Love. Care. Share.
“People think they have to leave to go to Duke or somewhere else for their cancer treatment,” said Joseph. “You really don’t have to. There’s nothing nicer than being at home. This facility makes that possible.” Joseph and Scott asked that “Love. Care. Share.” be added to the plaque outside the room they’ve named, because “that’s really what it’s all about.”
Lavinia Zimmerman spends some of her down time volunteering for Pardee Hospital. Through her volunteer work with the hospital, Lavinia heard about the new Comprehensive Cancer Center that was to be built on 7th Avenue. This news struck a cord with Zimmerman. Ten years ago, Lavinia’s husband passed away after a fight with bile duct cancer.
Throughout her husband’s diagnosis and cancer treatment, Zimmerman traveled a great deal in order to find the best possible care for her husband, including participation in clinical trials. Lavinia knows first hand how stressful travel can be for cancer patients and their loved ones. She hopes the Cancer Center, located here in Hendersonville, will spare others from having to travel long distances to access the best possible care.
Read the full story here.
– Blue Ridge Now, January 1, 2016
Bernie Linder was diagnosed with colon cancer in 2002. Linder was pleased with the excellent treatment he received from Dr. William Medina, his oncologist, and Dr. Stuart Glassman, his surgeon. But what stands out most in his mind, 14 years after cancer treatment, is the exceptional care he received from his cancer nurse navigator, Leann Noakes.
In a recent article in the Hendersonville Lightning, Bernie acknowledged that it is the doctors’ job to choose the right medication, dosage and timing, but that it was his nurse that made the treatment bearable. “What was important was her attitude,” he said. “She made it much more acceptable.” (more…)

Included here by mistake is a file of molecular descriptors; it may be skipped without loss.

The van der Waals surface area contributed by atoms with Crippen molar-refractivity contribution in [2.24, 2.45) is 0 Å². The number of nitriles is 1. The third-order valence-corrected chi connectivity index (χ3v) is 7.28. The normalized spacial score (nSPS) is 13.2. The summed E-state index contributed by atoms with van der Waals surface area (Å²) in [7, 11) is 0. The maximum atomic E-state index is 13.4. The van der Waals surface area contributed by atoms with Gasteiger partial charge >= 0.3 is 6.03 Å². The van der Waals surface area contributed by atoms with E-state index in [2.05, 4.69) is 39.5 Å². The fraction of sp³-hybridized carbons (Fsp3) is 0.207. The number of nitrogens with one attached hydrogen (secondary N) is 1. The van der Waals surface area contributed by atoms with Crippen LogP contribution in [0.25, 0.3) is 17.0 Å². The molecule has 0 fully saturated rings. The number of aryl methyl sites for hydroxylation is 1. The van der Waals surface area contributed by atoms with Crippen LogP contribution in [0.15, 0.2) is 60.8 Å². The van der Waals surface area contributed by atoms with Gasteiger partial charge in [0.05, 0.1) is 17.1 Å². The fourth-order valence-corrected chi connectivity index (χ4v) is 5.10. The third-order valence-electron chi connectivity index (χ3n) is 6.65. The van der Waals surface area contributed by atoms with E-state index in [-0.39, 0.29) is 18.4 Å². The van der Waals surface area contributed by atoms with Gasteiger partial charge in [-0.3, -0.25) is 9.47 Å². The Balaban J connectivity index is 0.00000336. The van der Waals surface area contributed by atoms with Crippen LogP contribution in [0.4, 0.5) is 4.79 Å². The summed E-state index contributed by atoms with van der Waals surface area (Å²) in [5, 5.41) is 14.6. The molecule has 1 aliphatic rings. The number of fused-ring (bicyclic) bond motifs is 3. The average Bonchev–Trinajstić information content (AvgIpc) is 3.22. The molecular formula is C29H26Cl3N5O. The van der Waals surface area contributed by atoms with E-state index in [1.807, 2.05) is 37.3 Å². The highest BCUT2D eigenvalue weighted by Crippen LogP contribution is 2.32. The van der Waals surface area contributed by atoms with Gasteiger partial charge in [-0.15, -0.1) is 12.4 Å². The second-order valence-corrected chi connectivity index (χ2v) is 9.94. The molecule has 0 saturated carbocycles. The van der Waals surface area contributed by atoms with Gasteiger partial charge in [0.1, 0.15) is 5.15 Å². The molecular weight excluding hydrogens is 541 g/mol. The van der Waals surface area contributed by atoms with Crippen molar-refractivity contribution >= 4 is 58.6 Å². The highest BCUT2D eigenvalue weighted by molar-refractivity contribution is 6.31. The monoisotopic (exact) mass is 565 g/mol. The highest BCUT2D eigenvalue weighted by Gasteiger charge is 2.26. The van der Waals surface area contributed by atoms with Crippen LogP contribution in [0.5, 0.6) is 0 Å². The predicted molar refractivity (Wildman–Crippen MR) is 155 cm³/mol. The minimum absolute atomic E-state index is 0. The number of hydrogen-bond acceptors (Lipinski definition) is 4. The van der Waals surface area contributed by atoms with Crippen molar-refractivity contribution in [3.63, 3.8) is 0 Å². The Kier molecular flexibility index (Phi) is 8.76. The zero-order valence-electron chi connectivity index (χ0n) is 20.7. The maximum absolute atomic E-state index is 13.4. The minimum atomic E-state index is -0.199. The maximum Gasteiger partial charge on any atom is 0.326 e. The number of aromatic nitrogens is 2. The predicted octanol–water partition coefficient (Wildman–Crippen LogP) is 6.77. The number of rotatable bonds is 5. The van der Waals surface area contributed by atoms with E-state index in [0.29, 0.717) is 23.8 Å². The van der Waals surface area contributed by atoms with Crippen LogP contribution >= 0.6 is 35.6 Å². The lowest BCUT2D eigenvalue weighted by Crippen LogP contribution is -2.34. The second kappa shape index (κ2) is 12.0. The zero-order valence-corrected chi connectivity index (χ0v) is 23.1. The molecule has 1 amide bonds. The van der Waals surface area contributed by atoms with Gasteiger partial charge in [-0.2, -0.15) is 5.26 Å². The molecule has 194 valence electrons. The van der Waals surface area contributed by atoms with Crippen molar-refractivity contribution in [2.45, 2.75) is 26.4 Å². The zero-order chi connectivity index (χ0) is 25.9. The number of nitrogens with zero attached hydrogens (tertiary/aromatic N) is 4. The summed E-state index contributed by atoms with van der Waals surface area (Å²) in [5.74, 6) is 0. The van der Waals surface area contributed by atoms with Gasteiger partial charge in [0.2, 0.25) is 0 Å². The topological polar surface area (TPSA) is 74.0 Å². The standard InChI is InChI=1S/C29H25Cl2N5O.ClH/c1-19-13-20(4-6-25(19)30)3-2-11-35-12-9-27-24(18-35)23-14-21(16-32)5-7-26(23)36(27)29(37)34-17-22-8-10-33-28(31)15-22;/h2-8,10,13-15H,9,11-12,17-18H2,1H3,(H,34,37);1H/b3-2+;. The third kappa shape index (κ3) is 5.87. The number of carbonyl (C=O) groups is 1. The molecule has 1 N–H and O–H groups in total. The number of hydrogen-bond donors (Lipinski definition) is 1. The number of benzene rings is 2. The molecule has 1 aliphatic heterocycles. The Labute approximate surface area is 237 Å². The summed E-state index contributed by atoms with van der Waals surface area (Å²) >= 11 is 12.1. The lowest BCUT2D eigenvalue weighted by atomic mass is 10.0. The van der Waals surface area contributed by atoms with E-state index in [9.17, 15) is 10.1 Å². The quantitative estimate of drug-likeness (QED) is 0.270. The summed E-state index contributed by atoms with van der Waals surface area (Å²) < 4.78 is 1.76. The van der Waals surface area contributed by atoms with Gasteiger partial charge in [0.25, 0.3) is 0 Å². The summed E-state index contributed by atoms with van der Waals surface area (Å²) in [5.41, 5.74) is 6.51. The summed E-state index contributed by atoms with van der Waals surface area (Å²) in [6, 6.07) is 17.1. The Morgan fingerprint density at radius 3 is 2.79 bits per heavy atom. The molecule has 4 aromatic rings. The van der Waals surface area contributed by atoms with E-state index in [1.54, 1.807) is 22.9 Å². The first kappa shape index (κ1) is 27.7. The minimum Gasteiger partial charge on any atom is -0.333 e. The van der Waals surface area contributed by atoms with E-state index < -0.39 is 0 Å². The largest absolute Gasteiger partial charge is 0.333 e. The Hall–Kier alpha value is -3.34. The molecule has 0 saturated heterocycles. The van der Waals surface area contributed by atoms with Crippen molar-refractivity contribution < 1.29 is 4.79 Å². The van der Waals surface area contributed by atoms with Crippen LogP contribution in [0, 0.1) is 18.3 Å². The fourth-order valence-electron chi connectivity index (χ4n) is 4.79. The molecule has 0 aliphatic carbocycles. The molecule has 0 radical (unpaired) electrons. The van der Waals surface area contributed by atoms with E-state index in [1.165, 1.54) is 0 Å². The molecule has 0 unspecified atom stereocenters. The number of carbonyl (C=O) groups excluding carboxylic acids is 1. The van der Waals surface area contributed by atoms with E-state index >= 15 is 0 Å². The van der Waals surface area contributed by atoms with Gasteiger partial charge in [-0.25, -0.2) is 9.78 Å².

Frank Blazey graduated from West Point in 1946, and went on to serve as a young Captain in the Korean War. He was awarded a Silver Star for his leadership as company commander in the 2d Battalion, 65th Infantry Regiment, 3d Infantry Division. Blazey served on the front lines in combat, in an advisory role in the early years of the Vietnam War, and then went back to West Point, where he earned an MBA. After his retirement from the military in 1974, Blazey worked for Coca-Cola and a manufacturing company.
When the Pardee Foundation called about the capital campaign for the new Comprehensive Cancer Center, Blazey shocked his visitors by saying, “I’ll make it easy for you.” He wanted to donate $25,000 in honor of his daughter, Gay Burgess Blazey, who died of colon cancer in 1990 at age 42. Pardee will name a chemotherapy treatment room in her honor. Blazey and his wife also had two sons, both of whom served in the military.
Read the full story here.
– Hendersonville Lightning, May 18, 2016
Have you ever wondered what motivates a donor to give to Pardee Hospital Foundation? With so many worthy causes out there, what is it specifically about the Foundation that inspires our community year after year? Did you know that you didn’t even have to read the rest of this blog post to hear why our community members partner with the Foundation?
You can hear even more donor stories by checking out our YouTube page here.
So what impact do these friends have on the hospital? This year, contributions from our supporters have provided patients with (a short list):
- room and equipment improvements in the Urgent Care and Rehab & Wellness Center
- a new Hana Table that allows for more effective surgeries and faster recovery times during anterior hip replacement procedures
- rehabilitation pool flooring renovations
- ICU and Orthopedic recliner chairs
- a bladder scanner
- 187 IV pumps
We are so grateful for the steadfast support of these and all of our many partners. Without you, the Foundation would not be able to fund crucial enhancements at Pardee Hospital that are essential for patient safety and care. You help keep Pardee in the top 5% of hospitals in the nation for patient safety.